Last summer, Tiina Laas started making donkey-milk soaps at her kitchen table in Co Leitrim. Little did she think that less than a year later a global preoccupation with hand-washing would make them a much sought-after product, and not just in Ireland.
A self-professed "city girl" who came to work in Bank of America in Carrick-on-Shannon around 2000, this native of Estonia discovered the health benefits of quails' eggs long before she got interested in the nutritional and cosmetic properties of donkey milk.
"I lost my job and my health at the same time," says the former public relations consultant, who was made redundant when the crash came in 2008. "I had two frozen shoulders. I could pretty much not do anything."
When Tiina first came to Ireland, she lived and worked in Dublin but spent her free time travelling around the country with friends, seeing the famous sights.
She fell in love with the Leitrim landscape, with its bounty of lakes and hills, and settled down in Foxfield. Battling with the shoulder problem, she bought 12 quails.
"They literally saved my life," she says.
Initially she consumed every egg produced on the one-acre holding, still known as 12 Quail Farm, and she is convinced that the eggs cured her shoulder.
"The 12 birds kept me company and I ate every single egg. I had them raw, boiled, in salads, and then in a couple of months my hands started to move - all because of quail eggs, so I wanted to help other people."
She invested gradually in more quail until she had four different breeds and hundreds of birds, and soon some of the top restauranteurs in the country, including celebrity chef Neven Maguire, came calling, looking for both the eggs and the birds.
The quail business was soon "flying", so much so that Tiina's daughter Liisa Keranen, an IT professional, came on board.
The pair brought in a marketing manager Cianan Redmond, who is particularly pleased with how the latest venture has taken off.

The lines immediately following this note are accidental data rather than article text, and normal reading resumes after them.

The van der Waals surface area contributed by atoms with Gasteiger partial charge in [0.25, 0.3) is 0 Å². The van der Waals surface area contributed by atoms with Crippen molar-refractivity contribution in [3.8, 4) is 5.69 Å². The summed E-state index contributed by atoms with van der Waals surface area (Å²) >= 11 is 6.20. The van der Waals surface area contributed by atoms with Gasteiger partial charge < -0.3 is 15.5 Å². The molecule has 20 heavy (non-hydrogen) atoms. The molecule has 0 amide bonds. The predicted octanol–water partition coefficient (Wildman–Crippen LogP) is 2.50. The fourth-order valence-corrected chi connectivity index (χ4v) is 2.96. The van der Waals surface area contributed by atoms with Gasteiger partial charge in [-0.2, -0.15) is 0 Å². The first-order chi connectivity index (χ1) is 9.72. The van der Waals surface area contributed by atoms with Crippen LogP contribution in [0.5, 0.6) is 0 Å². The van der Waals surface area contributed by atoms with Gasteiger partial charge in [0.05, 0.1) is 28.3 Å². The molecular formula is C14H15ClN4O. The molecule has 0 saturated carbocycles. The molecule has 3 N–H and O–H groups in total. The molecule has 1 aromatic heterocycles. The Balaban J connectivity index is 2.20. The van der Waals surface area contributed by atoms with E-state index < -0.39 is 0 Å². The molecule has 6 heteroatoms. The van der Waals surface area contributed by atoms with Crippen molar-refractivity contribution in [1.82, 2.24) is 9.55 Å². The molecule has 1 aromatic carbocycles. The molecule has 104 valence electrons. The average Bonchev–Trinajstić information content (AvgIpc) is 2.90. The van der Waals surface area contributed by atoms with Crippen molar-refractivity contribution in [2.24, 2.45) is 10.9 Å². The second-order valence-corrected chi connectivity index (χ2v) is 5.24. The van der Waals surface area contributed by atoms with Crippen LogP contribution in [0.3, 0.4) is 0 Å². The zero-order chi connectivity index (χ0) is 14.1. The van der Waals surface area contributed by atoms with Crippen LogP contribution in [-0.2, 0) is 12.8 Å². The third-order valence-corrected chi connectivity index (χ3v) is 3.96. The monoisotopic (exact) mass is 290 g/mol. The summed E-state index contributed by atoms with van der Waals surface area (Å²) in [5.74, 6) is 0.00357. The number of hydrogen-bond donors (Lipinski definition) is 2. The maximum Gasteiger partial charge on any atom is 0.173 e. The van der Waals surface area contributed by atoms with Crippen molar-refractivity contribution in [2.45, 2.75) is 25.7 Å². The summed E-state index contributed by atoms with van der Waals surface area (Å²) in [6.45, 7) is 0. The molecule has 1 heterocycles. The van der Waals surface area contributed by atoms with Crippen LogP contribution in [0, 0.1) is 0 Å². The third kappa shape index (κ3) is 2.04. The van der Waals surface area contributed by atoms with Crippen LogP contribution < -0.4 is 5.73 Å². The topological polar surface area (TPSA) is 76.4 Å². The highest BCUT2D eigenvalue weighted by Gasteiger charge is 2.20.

"I started the soap as a hobby but it has turned into a business," says Tiina. "The speciality of the soap is that it is antiseptic and moisturises the skin."
Covid-19 has shut the doors of the gift shops at home and abroad who were selling the hand-sculpted soaps, but the preoccupation with hand-washing has opened doors online.
The soap is being marketed as an effective balm for people whose hands are cracked from over-exposure to sanitisers.
Tiina first started selling her soaps at local farmers' markets but soon built up a clientele among gift shops throughout Ireland, the UK, the US and France. Until recently, her soaps were selling in 70 shops around the world.
A Chinese distributor with access to 5,000 shops in China, who saw the product for sale on the Wild Atlantic Way, had expressed an interest in doing business.
"And then up comes coronavirus and all these retail outlets have temporarily closed," says Cianan.
"The clients we had were ordering 50 to 100 soaps but we are now doing a lot of online sales to individuals who are buying up to half a dozen soaps."
Tiina had also won new clients at Showcase Ireland, the annual trade show for the creative sector, including an order from 'Irish at Heart', whose customers pay a regular subscription for a monthly gift box of crafts from Ireland.
"This week we are delivering our second order of over 1,000 soaps to them," Cianan says. "We're doing lavender shapes. It's like being in a field of lavender."
Cianan is often asked how many donkeys they need to meet demand for the soaps, but in fact the key ingredient comes as powdered milk from Greece and Portugal.
"We would need to have 700 donkeys, like Cleopatra," explains Tiina, referring to the legend that the Egyptian queen bathed in donkey's milk daily because of its rejuvenating qualities.
Cianan says donkeys barely produce a litre of milk a day, compared to around 24 litres for cows.
Pope Francis did his bit to promote donkey milk a few years ago when he said that as a child in Argentina he got it to supplement his mother's milk.
She says that imported clays add colour to soaps, while essential oils provide the distinctive scents.
"To make good soap you need to be in a good mood. You need to be in love with what you are doing," she says, adding that her base in Leitrim helps in this regard.
"When I'm driving home, it's like driving into a picture."
Covid-19 has boosted the business of former PR consultant Tiina Laas, who hand-crafts donkey-milk soap and farms quail on a smallholding in Leitrim